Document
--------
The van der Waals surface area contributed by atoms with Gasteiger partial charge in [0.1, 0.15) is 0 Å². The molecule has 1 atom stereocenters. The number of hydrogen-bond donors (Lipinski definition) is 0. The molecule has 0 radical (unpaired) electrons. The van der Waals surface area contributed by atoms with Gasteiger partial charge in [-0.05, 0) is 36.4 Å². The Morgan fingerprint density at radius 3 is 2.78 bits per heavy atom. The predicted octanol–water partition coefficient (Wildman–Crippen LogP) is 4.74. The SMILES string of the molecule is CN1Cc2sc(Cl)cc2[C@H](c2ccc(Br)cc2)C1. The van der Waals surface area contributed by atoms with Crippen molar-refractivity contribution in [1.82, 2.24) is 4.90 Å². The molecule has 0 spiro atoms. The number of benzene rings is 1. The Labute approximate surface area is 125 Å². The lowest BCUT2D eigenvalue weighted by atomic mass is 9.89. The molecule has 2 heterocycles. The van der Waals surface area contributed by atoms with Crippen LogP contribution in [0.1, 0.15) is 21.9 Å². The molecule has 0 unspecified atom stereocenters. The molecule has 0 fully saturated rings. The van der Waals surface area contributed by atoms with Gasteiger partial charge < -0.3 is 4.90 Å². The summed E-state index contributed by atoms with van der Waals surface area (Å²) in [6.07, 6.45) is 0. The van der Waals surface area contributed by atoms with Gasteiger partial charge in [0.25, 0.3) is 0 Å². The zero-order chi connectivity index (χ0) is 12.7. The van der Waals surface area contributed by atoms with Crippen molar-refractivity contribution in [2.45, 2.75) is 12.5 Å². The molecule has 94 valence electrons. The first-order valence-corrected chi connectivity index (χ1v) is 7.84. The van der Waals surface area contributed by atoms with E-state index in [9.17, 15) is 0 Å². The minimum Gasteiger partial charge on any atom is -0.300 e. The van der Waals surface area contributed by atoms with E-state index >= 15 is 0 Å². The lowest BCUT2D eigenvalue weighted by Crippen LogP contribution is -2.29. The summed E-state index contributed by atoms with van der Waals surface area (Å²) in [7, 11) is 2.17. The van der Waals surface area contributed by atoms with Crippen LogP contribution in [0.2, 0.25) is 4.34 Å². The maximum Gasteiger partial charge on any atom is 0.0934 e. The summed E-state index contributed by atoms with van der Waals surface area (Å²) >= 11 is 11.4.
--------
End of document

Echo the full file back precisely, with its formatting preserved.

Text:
The van der Waals surface area contributed by atoms with Gasteiger partial charge in [0.1, 0.15) is 0 Å². The molecule has 1 atom stereocenters. The number of hydrogen-bond donors (Lipinski definition) is 0. The molecule has 0 radical (unpaired) electrons. The van der Waals surface area contributed by atoms with Gasteiger partial charge in [-0.05, 0) is 36.4 Å². The Morgan fingerprint density at radius 3 is 2.78 bits per heavy atom. The predicted octanol–water partition coefficient (Wildman–Crippen LogP) is 4.74. The SMILES string of the molecule is CN1Cc2sc(Cl)cc2[C@H](c2ccc(Br)cc2)C1. The van der Waals surface area contributed by atoms with Crippen molar-refractivity contribution in [1.82, 2.24) is 4.90 Å². The molecule has 0 spiro atoms. The number of benzene rings is 1. The Labute approximate surface area is 125 Å². The lowest BCUT2D eigenvalue weighted by atomic mass is 9.89. The molecule has 2 heterocycles. The van der Waals surface area contributed by atoms with Crippen LogP contribution in [0.1, 0.15) is 21.9 Å². The molecule has 0 unspecified atom stereocenters. The molecule has 0 fully saturated rings. The van der Waals surface area contributed by atoms with Gasteiger partial charge < -0.3 is 4.90 Å². The summed E-state index contributed by atoms with van der Waals surface area (Å²) in [6.07, 6.45) is 0. The van der Waals surface area contributed by atoms with Gasteiger partial charge in [0.25, 0.3) is 0 Å². The zero-order chi connectivity index (χ0) is 12.7. The van der Waals surface area contributed by atoms with Crippen molar-refractivity contribution in [2.45, 2.75) is 12.5 Å². The molecule has 94 valence electrons. The first-order valence-corrected chi connectivity index (χ1v) is 7.84. The van der Waals surface area contributed by atoms with E-state index in [9.17, 15) is 0 Å². The minimum Gasteiger partial charge on any atom is -0.300 e. The van der Waals surface area contributed by atoms with E-state index >= 15 is 0 Å². The lowest BCUT2D eigenvalue weighted by Crippen LogP contribution is -2.29. The summed E-state index contributed by atoms with van der Waals surface area (Å²) in [7, 11) is 2.17. The van der Waals surface area contributed by atoms with Crippen LogP contribution in [0.2, 0.25) is 4.34 Å². The maximum Gasteiger partial charge on any atom is 0.0934 e. The summed E-state index contributed by atoms with van der Waals surface area (Å²) >= 11 is 11.4.